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The BAFTAs Were Boring Which Is Exactly How They Wanted It

Every awards ceremony now seems specifically designed to create cosy viral content and avoid controversy, which turned the BAFTAs into an evening of tedium.

by Tom Seymour
16 February 2016, 12:00am

Idris Elba arrives at Baftas. Not sure if he's excited or yawning.

Alicia Vikander commented recently that awards season is like "celebrating the same person's birthday." If that's the case, then the BAFTAs, supposedly the most important night of the British film industry's year, is the fancy dinner with the parents where everyone's on their best behaviour. It took place on Sunday night at the Royal Opera House, extravagant to the last, but ultimately too well stage-managed and far too good at avoiding anything that may be branded controversial to be of any interest at all.

Eddie Redmayne, the suave older brother in this scenario, seemed to dominate the evening, despite not winning an award. Eton-educated, knowing exactly how to behave at a soiree, he's the perfect poster boy for the modern BAFTAs. Even journalists, allowed for one night to be on the fun side of the VIP rope, were seen posing for mock-hysterical selfies with Redmayne. Fans screamed his name over and over. "Please sign my autograph," one very audibly cried as he carried on talking to an interviewer. "I've been waiting here for hours."

Most stars took their cue from Redmayne: camera-ready, media-trained, experts at the non-quote quote. There was a vanishingly small but audible #BaftasBlackout protest from the Creatives of Colour group. (John Boyega, Peckham-born son of a preacher and childhood friend of Damilola Taylor, and Idris Elba, native of Dagenham, were the only non-white faces to be nominated this year.) Creatives of Colour handed out flyers and unfurled a banner calling the film business "male, pale and stale". They called for a quota system, chanting that those on the inside were "scared of diversity". No one seemed to take much notice, and they were cordoned off by a security presence at the northern edges of Covent Garden.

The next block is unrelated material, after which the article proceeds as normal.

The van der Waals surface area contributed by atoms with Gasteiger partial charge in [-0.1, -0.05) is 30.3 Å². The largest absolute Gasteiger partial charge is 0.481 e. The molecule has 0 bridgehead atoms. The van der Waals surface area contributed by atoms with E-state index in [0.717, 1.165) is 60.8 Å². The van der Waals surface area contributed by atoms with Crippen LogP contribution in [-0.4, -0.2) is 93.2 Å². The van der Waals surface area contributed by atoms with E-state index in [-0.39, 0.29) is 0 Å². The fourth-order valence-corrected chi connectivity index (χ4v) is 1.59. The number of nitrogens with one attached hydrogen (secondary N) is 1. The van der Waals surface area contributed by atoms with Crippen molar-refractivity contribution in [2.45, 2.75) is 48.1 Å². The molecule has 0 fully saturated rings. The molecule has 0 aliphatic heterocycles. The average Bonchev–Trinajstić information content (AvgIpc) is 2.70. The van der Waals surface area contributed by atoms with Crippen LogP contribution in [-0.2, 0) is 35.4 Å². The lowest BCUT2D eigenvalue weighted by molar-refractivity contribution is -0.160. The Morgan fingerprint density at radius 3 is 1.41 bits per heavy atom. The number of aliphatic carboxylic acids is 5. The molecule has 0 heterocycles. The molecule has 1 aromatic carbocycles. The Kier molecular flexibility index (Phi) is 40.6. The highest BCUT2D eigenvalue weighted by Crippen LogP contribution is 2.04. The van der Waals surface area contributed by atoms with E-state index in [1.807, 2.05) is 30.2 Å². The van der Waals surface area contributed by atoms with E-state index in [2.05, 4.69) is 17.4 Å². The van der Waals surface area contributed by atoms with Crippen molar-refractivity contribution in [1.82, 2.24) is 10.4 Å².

The fact is that the film industry, despite its best liberal intentions, is a historically racist, patriarchal bun fight, defined by nepotism and insider-access. A recent survey by the trade magazine Screen found that, of the 75 the most prominent film companies in the UK industry today, all were led by white people. Only a tiny amount had a black, Asian, or ethnic minority executive in their senior management. The BFI, BBC and Channel 4, recipients of public money for filmmaking, provide the lion's share of funding for these companies. Journalists, in search of talking points, can try and make a stink, but it feels like a losing game.

To exacerbate the staid feeling ever further, the BAFTAs have been bought to the hilt by sponsorship. Even host Stephen Fry was furiously tweeting about the #EEBaftas. The night seems designed to be narrow in its ambition, shaved of its edges so as not to offend a brand, covered in a Best of British triumphalism so sticky it's asphyxiating. Just to drive it home, the broadcasters gave themselves a two-hour lag, rather than airing the ceremony live on BBC1. By that time, of course, the winners had been tweeted to the moon and back, and everything of even remote interest had been edited out.

Fry is in his 15th year of presenting, and was his usual avuncular, ever-so-slightly racy self – everyone's fun distant relative, now only seen at weddings and funerals, more and more in need of an earlier night. He proceeded to attempt the Orwellian "KissCam" - a very obvious attempt, like DeGeneres' Oscar selfie, to make BAFTAs go viral. You can picture the creative agency strategy meetings in your mind.

Maggie wonders how she's going to get out of this one.

Leo rudely avoided the octogenarian lips of Maggie Smith when the KissCam landed on them, grabbing her in a bicep curl and bear muzzle to the neck, as if he might, somewhere in his mind, still be fighting Tom Hardy on a snowy mountainside. Julianne Moore was properly ambushed by Bryan Cranston. Michael Fassbender and Alicia Vikander, a real couple who are famously very private, refused to play game when the camera landed on them. This was edited out in the televised version, apparently too awkward for the Sunday night viewer to handle.

Ultimately, the BAFTAs took place without a headline to muster. Even the awards went where they were expected: The Revenant, Leo, and Brie Larson all picking up the gongs they were favourites to win. It was all over in time for Eddie Redmayne to get the bus home.

On we march to the Oscars, to the eagle-eyed scrutiny of yet more suits and dresses, more pre-rehearsed acceptance speeches (The Academy are now asking to pre-screen 'thank you' lists), to more moments engineered only to be shared the world over. The hope of something spontaneous happening has been forever lost in a thousand hashtags.

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